The heart of the matter

Going by what we have learned about the extravagant lifestyles of our leaders we might have reason to believe that all is well. Surely they would not be spending money as if it was going out of fashion, personally and professionally, if there was cause for concern. Or would they. 


Going by what is making the rounds in the media, on and off line, Malaysians have every right to be questioning the sincerity of the Federal Government’s stated commitment to transparent and accountable governance. I think we have every justification to wonder whether the Government even truly understands what corporate governance means.

Malaysians have over the last two decades or been given enough grist for the proverbial mill. Every so often, information would present itself in the public domain for us to doubt that government really knew best, or that it consistently acted in the public interest. Accusations of cronyism and self-interest plagued the Mahathir administration, as they did the administration of Abdullah Badawi. Granted, there were more exposes where the latter was concerned, though this was primarily due to the burgeoning role of social media in the Malaysian and Tun Abdullah being less iron-fisted.

Suffice it to say that over the years, righty or wrongly, Malaysians have become more convinced that the Government tends to act only in its own interests. And where the perception used to be that the Government acted with regard to primarily its political interests, it is now widely believed that the member of Government equally act in their own financial interests.

This is a state of mind that the Government’s continued rhetoric on eradicating corruption does little to address; rhetoric that the Government must surely recognise has minimal, if at all, impact. This is largely due to the fact that Malaysians are given precious little to form a belief that the Government does actually walk the talk.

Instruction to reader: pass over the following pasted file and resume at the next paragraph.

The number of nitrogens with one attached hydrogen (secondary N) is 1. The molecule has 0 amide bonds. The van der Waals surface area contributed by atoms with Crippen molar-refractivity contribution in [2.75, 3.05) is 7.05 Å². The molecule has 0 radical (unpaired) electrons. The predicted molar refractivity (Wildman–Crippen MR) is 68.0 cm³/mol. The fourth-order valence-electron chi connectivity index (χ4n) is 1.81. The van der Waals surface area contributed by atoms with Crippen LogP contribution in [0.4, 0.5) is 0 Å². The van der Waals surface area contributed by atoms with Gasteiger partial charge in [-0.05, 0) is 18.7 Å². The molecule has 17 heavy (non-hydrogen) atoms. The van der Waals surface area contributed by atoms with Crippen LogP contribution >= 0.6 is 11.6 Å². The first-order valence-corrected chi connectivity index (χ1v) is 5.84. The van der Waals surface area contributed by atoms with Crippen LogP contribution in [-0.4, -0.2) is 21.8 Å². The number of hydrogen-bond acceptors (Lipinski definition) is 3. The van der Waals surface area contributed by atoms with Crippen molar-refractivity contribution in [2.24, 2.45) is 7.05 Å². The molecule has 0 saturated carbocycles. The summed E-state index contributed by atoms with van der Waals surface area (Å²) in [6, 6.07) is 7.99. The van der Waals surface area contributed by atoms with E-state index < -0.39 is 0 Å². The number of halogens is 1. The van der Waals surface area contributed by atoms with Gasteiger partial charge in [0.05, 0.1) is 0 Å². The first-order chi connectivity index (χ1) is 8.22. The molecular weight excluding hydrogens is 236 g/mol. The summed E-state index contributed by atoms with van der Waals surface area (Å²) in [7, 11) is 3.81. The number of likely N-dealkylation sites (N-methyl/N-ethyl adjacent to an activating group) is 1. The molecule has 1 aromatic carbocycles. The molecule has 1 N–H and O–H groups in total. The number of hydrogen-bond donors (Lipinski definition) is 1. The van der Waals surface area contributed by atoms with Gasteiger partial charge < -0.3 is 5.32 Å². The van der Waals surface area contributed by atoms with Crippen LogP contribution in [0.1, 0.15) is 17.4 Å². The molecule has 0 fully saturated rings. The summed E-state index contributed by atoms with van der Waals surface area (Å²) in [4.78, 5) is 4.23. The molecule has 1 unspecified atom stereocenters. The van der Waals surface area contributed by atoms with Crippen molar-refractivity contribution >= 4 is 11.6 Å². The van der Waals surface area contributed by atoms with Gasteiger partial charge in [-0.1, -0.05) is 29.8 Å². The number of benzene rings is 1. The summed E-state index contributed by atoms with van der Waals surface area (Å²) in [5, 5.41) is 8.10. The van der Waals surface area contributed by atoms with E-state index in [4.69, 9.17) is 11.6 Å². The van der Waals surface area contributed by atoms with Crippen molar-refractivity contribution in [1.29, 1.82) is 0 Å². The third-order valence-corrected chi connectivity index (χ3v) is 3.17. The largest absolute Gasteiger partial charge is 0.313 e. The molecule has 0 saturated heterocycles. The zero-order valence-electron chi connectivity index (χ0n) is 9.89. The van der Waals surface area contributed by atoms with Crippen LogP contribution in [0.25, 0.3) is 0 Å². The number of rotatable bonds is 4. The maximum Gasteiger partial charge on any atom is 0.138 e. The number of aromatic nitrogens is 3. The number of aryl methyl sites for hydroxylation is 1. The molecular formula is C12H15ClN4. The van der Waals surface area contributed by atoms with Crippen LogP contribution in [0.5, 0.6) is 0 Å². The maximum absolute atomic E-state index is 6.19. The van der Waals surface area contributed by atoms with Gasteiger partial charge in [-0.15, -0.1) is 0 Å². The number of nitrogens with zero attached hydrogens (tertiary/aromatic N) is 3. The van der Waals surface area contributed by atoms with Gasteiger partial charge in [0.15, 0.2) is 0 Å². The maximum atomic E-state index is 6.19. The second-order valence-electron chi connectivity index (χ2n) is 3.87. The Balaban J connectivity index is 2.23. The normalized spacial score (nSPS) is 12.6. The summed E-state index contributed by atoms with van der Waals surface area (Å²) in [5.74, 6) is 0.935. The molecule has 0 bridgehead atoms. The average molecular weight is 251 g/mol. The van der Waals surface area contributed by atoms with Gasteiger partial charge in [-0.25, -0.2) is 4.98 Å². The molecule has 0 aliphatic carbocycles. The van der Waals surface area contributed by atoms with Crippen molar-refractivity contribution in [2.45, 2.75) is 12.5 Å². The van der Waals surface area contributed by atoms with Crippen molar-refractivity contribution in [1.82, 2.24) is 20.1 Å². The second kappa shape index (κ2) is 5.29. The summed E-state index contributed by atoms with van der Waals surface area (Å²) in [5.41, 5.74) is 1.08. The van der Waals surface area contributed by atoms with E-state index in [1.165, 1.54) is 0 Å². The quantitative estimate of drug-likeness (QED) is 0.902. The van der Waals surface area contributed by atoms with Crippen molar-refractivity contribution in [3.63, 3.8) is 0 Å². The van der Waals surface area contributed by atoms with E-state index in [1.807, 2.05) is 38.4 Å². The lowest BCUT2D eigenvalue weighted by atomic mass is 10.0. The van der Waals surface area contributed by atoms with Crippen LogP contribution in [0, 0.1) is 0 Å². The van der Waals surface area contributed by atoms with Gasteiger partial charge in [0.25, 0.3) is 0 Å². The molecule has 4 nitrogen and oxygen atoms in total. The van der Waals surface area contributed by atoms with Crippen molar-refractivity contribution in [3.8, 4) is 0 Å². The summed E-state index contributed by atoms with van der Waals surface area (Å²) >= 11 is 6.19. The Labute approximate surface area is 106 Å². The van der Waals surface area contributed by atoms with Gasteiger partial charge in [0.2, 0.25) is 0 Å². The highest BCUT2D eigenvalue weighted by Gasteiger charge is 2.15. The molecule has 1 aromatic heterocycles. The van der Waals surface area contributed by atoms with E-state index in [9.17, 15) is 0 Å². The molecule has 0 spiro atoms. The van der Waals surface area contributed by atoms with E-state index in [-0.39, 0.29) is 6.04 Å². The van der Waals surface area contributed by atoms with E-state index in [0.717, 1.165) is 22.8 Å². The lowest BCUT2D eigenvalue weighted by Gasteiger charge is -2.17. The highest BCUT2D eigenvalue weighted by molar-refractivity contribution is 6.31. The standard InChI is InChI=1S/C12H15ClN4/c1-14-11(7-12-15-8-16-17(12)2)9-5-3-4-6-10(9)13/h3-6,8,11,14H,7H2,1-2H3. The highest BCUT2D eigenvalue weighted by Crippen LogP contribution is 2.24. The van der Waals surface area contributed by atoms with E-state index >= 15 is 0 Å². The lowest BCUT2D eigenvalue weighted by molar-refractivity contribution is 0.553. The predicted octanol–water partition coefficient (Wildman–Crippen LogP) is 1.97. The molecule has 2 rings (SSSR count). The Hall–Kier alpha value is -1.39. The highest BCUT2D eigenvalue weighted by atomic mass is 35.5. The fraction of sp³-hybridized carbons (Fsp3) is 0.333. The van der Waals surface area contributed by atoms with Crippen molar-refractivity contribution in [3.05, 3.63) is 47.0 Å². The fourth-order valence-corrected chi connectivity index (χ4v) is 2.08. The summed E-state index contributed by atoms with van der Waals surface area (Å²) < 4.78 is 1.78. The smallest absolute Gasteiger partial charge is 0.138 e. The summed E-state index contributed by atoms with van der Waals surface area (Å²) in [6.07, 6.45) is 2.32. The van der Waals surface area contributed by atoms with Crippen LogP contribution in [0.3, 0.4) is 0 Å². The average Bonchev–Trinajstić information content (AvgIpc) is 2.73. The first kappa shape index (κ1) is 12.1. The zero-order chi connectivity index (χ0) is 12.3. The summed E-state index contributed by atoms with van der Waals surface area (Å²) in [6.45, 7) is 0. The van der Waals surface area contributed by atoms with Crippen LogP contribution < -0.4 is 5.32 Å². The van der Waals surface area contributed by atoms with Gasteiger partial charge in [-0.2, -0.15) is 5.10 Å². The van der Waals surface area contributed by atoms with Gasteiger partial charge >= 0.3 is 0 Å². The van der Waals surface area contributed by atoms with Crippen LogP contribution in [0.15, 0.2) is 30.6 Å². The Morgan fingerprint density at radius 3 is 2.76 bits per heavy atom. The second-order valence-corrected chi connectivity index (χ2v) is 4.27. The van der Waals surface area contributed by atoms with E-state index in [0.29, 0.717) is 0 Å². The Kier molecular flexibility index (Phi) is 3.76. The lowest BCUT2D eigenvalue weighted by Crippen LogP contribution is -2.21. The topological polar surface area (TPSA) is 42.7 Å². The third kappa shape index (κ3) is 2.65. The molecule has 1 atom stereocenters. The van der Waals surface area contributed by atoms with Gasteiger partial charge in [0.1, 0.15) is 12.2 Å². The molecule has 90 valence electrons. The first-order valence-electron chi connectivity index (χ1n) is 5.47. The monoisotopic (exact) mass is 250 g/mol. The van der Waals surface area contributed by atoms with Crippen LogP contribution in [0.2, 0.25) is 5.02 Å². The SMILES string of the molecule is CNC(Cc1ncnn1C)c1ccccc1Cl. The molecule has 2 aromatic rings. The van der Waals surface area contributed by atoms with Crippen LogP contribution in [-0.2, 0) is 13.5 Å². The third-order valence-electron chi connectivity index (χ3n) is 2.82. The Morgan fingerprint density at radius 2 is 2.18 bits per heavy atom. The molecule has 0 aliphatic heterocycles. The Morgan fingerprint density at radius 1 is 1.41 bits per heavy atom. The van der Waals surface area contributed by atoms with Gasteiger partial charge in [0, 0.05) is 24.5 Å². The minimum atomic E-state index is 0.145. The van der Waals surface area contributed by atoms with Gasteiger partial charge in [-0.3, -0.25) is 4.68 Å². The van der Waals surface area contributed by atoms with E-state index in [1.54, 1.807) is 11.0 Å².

Consider the recent recommendation by the Malaysian Anti-Corruption Commission (MACC) Advisory Board that Ministers and their families declare their assets to the MACC. One would have thought that this was a step that needed no recommendation, or the recommendation having been made by a specialist Advisory Board tasked with making recommendations of that nature, it would warrant little or no debate from the Government. Yet, a Federal Minister opposed the suggestion on the ground that it would endanger Ministers. From what exactly was not made clear though perhaps, if viewed as a Freudian slip, it conveyed the Minister’s fear of transparency.

It is not very surprising that despite the obvious political fiasco the National Feedlot Corporation (NFC) affair has precipitated, the Government still acts as if there was really nothing wrong with the public funds disbursed to NFC being utilised for the personal purposes of NFC directors and shareholders. This was in spite of some Ministers believing, a viewpoint that I share, that the public funds had been entrusted to NFC for a specific purpose. One would have thought the Government would have directed the Attorney General to take all necessary steps to secure the funds and ensure their return to the Treasury. It goes without saying that the Attorney General has an arsenal of legal provisions at his disposal for that purpose and the resources to commence recovery proceedings worldwide if necessary. The Government has instead incomprehensibly left it to the Attorney General to commence prosecution on charges that go merely to compliance with the Companies Act.

It may be that there is more than the obvious to the NFC affair, perhaps even some mysterious self-evidently exculpating dimension. Whatever the case, it does the Government little credit for it to act as if the saga was just an event in the ordinary course of government. And the truth, as alarming as it is, may be that the Government does really view it that way.